Django Unchained Reviews

  • Django Unchained is the wildest cinematic ride of the year.

    Julian Roman — MovieWeb

  • Tarantino, with lip-smacking down-and-dirty subversive gusto, rubs our noses in the forbidden spectacle of America's racist ugliness.

    Owen Gleiberman — Entertainment Weekly

  • It is digressive, jokey, giddily brutal and ferociously profane. But it is also a troubling and important movie about slavery and racism.

    A.O. Scott — New York Times

  • By turns dazzling, daring, gruesome and astonishingly funny.

    Claudia Puig — USA Today

  • "Django Unchained" possesses an unmistakable subversive power, its playfully insurrectionist spirit perhaps the modern-day pop-culture equivalent of far more high stakes rebellions of yore.

    Ann Hornaday — Washington Post

  • Corkscrewed, inside-out, upside-down, simultaneously clear-eyed and completely out of its mind.

    Wesley Morris — Boston Globe

  • In his past two movies, Tarantino has ascended to a new level of filmmaking craftsmanship and narrative sophistication.

    Scott Foundas — Village Voice

  • Just when we thought Quentin Tarantino had shown us all the cojones he has, in rides "Django Unchained."

    Joe Neumaier — New York Daily News

  • Wildly extravagant, ferociously violent, ludicrously lurid and outrageously entertaining, yet also, remarkably, very much about the pernicious lunacy of racism and, yes, slavery's singular horrors.

    Joe Morgenstern — Wall Street Journal

  • No movie can match Quentin Tarantino's spaghetti Western/blaxploitation/southern when it comes to illustrating the carnage wrought by slavery.

    Chris Vognar — Dallas Morning News

  • Django Unchained is Tarantino's most complete movie yet. It is also his most vital. His storytelling talents match the heft of the tale.

    Lisa Kennedy — Denver Post

  • Genre-movie-mad writer-director Quentin Tarantino's foray into Western World is a pretty grave disappointment.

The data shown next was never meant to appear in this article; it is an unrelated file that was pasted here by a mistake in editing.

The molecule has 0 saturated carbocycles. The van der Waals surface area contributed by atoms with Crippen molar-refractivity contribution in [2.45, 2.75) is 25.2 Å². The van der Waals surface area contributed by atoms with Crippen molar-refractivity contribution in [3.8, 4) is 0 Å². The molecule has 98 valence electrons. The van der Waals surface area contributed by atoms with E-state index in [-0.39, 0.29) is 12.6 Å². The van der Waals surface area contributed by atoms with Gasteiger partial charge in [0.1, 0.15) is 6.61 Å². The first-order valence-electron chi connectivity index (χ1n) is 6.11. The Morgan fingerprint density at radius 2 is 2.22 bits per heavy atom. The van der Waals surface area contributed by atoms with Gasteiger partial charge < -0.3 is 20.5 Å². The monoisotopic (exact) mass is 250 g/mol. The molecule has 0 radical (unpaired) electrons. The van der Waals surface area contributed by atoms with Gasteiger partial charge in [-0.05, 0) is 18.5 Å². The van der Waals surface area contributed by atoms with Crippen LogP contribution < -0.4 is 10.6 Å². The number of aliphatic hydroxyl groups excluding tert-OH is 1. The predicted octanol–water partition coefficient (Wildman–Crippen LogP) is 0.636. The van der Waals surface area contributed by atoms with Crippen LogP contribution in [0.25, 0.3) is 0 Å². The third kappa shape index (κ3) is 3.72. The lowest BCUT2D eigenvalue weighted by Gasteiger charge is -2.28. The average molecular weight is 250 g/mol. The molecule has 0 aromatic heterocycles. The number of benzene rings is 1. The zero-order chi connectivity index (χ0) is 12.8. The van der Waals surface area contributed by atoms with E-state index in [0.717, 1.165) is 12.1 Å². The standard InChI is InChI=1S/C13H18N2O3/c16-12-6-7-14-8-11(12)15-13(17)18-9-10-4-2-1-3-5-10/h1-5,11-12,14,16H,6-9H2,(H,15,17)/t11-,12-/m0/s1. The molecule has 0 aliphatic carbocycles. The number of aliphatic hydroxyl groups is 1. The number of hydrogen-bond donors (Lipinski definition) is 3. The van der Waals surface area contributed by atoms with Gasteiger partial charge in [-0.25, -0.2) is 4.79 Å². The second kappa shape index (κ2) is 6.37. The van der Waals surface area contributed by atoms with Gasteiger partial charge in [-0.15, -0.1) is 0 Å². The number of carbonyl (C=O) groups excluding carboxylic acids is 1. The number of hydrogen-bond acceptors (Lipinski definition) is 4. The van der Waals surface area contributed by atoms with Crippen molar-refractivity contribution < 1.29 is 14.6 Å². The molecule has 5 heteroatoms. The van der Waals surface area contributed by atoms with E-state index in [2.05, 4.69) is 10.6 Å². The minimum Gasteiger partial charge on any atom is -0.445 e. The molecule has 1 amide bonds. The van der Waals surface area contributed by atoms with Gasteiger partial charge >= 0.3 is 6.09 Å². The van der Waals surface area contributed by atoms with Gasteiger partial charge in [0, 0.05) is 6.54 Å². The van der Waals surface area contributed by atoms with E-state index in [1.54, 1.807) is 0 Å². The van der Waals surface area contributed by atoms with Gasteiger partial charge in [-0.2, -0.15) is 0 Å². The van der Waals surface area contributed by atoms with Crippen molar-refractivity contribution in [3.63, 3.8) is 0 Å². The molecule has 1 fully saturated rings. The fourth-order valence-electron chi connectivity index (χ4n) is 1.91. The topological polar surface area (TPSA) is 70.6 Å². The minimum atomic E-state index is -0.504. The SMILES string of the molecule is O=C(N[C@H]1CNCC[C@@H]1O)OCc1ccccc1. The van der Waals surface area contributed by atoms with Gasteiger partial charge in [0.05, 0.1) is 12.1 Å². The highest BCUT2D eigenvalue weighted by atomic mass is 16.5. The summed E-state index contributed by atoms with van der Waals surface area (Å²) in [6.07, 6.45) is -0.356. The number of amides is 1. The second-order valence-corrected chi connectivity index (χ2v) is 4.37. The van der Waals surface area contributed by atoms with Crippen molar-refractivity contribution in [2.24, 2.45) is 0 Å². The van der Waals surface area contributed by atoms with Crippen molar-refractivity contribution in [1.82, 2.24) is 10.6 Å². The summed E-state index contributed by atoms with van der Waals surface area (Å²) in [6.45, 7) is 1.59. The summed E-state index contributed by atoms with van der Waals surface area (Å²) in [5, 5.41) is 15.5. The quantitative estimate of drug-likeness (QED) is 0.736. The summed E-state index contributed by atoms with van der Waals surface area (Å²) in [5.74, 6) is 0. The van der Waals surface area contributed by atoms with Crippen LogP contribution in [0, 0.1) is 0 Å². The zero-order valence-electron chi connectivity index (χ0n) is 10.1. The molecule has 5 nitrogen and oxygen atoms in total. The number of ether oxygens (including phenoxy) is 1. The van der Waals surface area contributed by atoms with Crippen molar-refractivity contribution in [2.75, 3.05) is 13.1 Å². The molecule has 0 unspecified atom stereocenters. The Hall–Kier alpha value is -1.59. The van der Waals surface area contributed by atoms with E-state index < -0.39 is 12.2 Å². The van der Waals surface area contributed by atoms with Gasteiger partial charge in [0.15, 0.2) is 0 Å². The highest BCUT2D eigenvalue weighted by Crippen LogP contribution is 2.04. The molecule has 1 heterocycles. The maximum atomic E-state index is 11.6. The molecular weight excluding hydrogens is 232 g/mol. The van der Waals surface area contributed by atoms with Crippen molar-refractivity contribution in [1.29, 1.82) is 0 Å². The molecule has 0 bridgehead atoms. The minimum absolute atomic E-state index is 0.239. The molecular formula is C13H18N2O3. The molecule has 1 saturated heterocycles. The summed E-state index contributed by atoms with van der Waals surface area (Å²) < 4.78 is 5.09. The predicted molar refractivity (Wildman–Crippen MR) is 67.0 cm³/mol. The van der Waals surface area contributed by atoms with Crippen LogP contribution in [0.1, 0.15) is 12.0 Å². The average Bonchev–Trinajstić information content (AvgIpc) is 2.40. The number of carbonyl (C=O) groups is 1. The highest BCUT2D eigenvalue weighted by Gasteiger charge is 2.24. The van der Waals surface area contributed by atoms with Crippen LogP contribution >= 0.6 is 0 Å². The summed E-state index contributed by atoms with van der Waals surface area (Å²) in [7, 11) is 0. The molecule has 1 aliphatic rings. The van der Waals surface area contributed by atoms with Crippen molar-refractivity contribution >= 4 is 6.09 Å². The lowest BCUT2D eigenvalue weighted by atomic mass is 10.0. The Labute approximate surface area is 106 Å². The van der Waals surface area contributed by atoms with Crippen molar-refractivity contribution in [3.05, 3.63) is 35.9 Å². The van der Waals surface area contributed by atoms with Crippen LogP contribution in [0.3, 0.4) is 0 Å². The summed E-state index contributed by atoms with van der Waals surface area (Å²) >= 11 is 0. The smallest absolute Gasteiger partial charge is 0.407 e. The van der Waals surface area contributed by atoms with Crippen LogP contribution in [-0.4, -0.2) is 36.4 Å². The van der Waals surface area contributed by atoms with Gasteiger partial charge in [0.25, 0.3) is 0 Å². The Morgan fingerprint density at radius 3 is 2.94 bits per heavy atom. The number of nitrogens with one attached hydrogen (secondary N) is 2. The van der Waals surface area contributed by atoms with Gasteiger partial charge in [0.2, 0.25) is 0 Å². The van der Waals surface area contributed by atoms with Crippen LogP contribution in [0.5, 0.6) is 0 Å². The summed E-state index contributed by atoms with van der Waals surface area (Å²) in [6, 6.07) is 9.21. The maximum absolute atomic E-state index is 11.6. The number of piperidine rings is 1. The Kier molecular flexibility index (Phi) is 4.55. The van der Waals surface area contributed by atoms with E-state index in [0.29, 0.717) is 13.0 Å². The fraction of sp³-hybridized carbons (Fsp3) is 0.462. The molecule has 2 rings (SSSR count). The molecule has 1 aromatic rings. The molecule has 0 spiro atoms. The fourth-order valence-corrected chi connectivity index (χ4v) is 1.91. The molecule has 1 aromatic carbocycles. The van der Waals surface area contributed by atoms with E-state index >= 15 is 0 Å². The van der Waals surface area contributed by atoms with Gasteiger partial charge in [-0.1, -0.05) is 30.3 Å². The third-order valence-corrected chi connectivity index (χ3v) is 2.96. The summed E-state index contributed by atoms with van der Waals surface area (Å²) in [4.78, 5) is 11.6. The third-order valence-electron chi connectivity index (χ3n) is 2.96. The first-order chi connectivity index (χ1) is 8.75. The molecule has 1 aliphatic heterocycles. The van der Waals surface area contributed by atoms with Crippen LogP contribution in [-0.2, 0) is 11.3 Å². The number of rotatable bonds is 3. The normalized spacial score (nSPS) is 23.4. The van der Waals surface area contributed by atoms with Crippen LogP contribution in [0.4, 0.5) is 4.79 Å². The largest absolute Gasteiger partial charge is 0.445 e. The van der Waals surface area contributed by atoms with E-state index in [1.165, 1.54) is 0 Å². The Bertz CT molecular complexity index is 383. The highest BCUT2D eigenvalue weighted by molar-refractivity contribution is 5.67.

Glenn Kenny — MSN Movies

  • Django Unchained has mislaid its melancholy, and its bitter wit, and become a raucous romp. It is a tribute to the spaghetti Western, cooked al dente, then cooked a while more, and finally sauced to death.

    Anthony Lane — New Yorker

  • By the two-hour mark the fun had oozed out of the movie for me. It's long. Or feels it.

    Michael Phillips — Chicago Tribune

  • Like the earlier movie, in which Jewish-American soldiers assassinate Hitler, this one draws heavily on minority group revenge fantasy, the only difference being that the trick isn't as impressive the second time around.

    J. R. Jones — Chicago Reader

  • It's a live-action, heads-exploding, shoot-'em-up cartoon. Sometimes it crackles, and sometimes it merely cracks.

    Steven Rea — Philadelphia Inquirer

  • [Tarantino] knows how to use our movie-conditioned anticipation against us. Watching his movie is like playing chess with a wiseguy friend who's always four moves ahead.

    Colin Covert — Minneapolis Star Tribune

  • There's plenty of fun here - Waltz alone is worth the price of admission - but you may leave "Django Unchained" wishing for both more and less.

    Tom Long — Detroit News

  • The name of the movie is "Django Unchained," but for all practical purposes it might as well be called "Tarantino Unleashed."

    Bill Goodykoontz — Arizona Republic

  • Bold, original, mesmerizing, stylish and one hell of a piece of entertainment.

    Rex Reed — New York Observer

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